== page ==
Now that all the big fall races are over and the weather is getting colder, most people are ready to pack away their sneakers and hibernate. While some consider the winter an off-season, it’s definitely not the time to slack off from training.
“Many runners simply take the winter off, but this is a huge mistake,” says Jason Fitzgerald, USATF-certified running coach. “Taking a season off — or barely running at all — prevents most runners from progressing.”
Take elite Saucony-sponsored runner Tina Muir, for example. After running the Chicago Marathon in October 2014, Muir has spent time working on the little things to make her a stronger runner like building strength, improving her form, and practicing yoga. “This downtime between racing is the best time to do it,” says Muir. “You can’t throw a lot of this work in when you’re training hard since your muscles are already fatigued. And, this way, you don’t have to spend half the spring and summer getting back into shape.”
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In fact, the winter is the perfect time to build a solid foundation for running. “Figure out what your weak links are and to focus on those things,” says Jay Dicharry, director of the REP Biomechanics Lab, author of Anatomy for Runners and USATF-certified coach. “It’s not good enough to just have a strong engine. You need to have a strong chassis too — mobility, stability and strength. That will give you a better body to run with.”
So, what’s a runner to do when the temps start dropping and workouts get moved indoors? For starters, focus on these seven key areas this winter. These exercises will help you figure out the right way to move so that you’ll be ready for a strong season of running once the weather warms back up.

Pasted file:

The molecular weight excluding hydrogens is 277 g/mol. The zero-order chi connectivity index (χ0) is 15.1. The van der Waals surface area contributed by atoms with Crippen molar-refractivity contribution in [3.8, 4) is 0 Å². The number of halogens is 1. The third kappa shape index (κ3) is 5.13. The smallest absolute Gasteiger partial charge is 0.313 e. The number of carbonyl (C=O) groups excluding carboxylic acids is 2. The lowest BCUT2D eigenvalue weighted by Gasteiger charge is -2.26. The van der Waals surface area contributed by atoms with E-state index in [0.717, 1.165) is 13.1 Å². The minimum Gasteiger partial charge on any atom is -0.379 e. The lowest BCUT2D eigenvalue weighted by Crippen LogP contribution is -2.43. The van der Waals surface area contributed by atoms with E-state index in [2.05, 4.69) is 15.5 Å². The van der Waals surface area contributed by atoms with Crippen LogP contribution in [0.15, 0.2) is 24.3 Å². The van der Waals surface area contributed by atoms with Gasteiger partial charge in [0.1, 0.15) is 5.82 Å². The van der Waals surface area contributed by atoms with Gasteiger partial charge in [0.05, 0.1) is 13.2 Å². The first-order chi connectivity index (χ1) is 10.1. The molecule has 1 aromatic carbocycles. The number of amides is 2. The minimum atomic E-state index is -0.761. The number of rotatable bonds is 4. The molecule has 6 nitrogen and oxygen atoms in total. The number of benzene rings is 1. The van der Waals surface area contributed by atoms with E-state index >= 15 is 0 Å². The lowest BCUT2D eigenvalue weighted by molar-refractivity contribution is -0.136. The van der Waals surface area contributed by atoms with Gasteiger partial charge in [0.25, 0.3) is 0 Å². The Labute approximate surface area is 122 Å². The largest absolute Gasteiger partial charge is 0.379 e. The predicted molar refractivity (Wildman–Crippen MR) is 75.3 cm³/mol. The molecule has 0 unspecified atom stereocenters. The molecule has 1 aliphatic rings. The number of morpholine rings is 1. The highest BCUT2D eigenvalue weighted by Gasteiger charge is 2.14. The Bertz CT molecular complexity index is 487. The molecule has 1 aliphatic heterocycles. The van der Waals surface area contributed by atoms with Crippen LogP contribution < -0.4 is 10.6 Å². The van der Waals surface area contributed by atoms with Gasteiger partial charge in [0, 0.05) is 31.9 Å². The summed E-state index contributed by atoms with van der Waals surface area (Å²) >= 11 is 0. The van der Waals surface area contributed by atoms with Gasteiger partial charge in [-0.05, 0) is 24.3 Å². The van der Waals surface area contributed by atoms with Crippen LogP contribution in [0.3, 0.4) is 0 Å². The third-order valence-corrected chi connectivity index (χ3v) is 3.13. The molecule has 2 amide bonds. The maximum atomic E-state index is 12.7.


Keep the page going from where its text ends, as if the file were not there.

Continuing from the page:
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1. Maintain Your Base
No matter the season, you want to maintain some level of base fitness. Ideally, you’ll want to keep logging the same amount of miles you’re used to. “If that’s not possible, reduce mileage by 10 to 20 percent. It’s a good way to stay in shape while being on a mental break from harder training,” says Fitzgerald.
Reducing intensity is fine, too, just remember: “These aren’t junk miles,” says Dicharry. There are three important things that happen in your body when you train at approximately 60 percent of your maximum heart rate, he says. First, you build capillaries, the smallest blood vessels in your body. More capillaries means more efficient blood flow to your muscles and greater surface area for oxygen to transfer from your bloodstream into your tissues. Second, you build more mitochondria, the energy powerhouses of your cells. More mitochondria means more energy you can use, Dicharry explains. Third, you teach your body to regulate its blood sugar levels better so that you use your energy stores more efficiently.